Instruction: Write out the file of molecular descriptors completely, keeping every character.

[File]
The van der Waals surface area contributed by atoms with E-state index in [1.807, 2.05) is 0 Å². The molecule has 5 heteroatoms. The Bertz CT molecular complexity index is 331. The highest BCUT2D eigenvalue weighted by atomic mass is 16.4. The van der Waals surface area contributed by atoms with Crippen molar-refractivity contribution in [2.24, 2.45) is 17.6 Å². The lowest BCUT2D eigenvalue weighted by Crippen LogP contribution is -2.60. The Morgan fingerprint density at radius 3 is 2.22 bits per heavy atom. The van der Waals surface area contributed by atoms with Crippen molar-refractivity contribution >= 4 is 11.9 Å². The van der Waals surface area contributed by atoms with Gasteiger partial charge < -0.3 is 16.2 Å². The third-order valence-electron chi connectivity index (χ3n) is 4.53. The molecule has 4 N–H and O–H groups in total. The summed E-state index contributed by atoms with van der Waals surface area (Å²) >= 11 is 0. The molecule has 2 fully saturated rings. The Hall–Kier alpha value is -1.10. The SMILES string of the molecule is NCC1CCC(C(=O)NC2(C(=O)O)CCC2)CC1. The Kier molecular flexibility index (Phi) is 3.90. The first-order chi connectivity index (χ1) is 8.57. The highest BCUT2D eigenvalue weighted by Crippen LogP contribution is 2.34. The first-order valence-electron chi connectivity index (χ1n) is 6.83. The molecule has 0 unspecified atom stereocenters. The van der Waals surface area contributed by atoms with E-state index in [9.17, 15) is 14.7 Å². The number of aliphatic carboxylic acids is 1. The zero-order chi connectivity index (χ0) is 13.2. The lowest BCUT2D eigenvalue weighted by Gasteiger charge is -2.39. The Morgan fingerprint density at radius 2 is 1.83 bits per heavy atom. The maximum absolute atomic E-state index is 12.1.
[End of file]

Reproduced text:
The van der Waals surface area contributed by atoms with E-state index in [1.807, 2.05) is 0 Å². The molecule has 5 heteroatoms. The Bertz CT molecular complexity index is 331. The highest BCUT2D eigenvalue weighted by atomic mass is 16.4. The van der Waals surface area contributed by atoms with Crippen molar-refractivity contribution in [2.24, 2.45) is 17.6 Å². The lowest BCUT2D eigenvalue weighted by Crippen LogP contribution is -2.60. The Morgan fingerprint density at radius 3 is 2.22 bits per heavy atom. The van der Waals surface area contributed by atoms with Crippen molar-refractivity contribution >= 4 is 11.9 Å². The van der Waals surface area contributed by atoms with Gasteiger partial charge < -0.3 is 16.2 Å². The third-order valence-electron chi connectivity index (χ3n) is 4.53. The molecule has 4 N–H and O–H groups in total. The summed E-state index contributed by atoms with van der Waals surface area (Å²) >= 11 is 0. The molecule has 2 fully saturated rings. The Hall–Kier alpha value is -1.10. The SMILES string of the molecule is NCC1CCC(C(=O)NC2(C(=O)O)CCC2)CC1. The Kier molecular flexibility index (Phi) is 3.90. The first-order chi connectivity index (χ1) is 8.57. The highest BCUT2D eigenvalue weighted by Crippen LogP contribution is 2.34. The first-order valence-electron chi connectivity index (χ1n) is 6.83. The molecule has 0 unspecified atom stereocenters. The van der Waals surface area contributed by atoms with E-state index in [9.17, 15) is 14.7 Å². The number of aliphatic carboxylic acids is 1. The zero-order chi connectivity index (χ0) is 13.2. The lowest BCUT2D eigenvalue weighted by Gasteiger charge is -2.39. The Morgan fingerprint density at radius 2 is 1.83 bits per heavy atom. The maximum absolute atomic E-state index is 12.1.